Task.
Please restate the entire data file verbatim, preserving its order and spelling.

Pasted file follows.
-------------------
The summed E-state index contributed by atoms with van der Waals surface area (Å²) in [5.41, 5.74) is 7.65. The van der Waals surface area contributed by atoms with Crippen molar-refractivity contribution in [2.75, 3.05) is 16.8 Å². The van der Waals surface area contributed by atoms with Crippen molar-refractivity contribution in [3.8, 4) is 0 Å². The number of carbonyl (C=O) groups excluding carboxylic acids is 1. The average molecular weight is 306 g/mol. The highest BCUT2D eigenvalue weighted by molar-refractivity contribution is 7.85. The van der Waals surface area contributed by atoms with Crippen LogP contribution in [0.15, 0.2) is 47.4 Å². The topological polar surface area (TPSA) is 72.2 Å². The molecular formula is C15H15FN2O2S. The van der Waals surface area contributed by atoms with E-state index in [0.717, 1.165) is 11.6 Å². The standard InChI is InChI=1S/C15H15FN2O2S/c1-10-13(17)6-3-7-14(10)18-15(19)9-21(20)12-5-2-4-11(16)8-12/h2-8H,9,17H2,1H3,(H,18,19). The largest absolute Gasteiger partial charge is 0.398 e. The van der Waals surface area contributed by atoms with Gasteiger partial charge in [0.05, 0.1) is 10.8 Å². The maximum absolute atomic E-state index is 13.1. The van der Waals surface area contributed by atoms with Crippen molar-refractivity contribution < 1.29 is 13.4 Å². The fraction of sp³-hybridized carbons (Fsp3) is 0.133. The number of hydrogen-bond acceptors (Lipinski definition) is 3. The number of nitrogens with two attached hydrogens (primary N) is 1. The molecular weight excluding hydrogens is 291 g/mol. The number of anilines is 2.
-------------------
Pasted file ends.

The summed E-state index contributed by atoms with van der Waals surface area (Å²) in [5.41, 5.74) is 7.65. The van der Waals surface area contributed by atoms with Crippen molar-refractivity contribution in [2.75, 3.05) is 16.8 Å². The van der Waals surface area contributed by atoms with Crippen molar-refractivity contribution in [3.8, 4) is 0 Å². The number of carbonyl (C=O) groups excluding carboxylic acids is 1. The average molecular weight is 306 g/mol. The highest BCUT2D eigenvalue weighted by molar-refractivity contribution is 7.85. The van der Waals surface area contributed by atoms with Crippen LogP contribution in [0.15, 0.2) is 47.4 Å². The topological polar surface area (TPSA) is 72.2 Å². The molecular formula is C15H15FN2O2S. The van der Waals surface area contributed by atoms with E-state index in [0.717, 1.165) is 11.6 Å². The standard InChI is InChI=1S/C15H15FN2O2S/c1-10-13(17)6-3-7-14(10)18-15(19)9-21(20)12-5-2-4-11(16)8-12/h2-8H,9,17H2,1H3,(H,18,19). The largest absolute Gasteiger partial charge is 0.398 e. The van der Waals surface area contributed by atoms with Gasteiger partial charge in [0.05, 0.1) is 10.8 Å². The maximum absolute atomic E-state index is 13.1. The van der Waals surface area contributed by atoms with Crippen molar-refractivity contribution < 1.29 is 13.4 Å². The fraction of sp³-hybridized carbons (Fsp3) is 0.133. The number of hydrogen-bond acceptors (Lipinski definition) is 3. The number of nitrogens with two attached hydrogens (primary N) is 1. The molecular weight excluding hydrogens is 291 g/mol. The number of anilines is 2.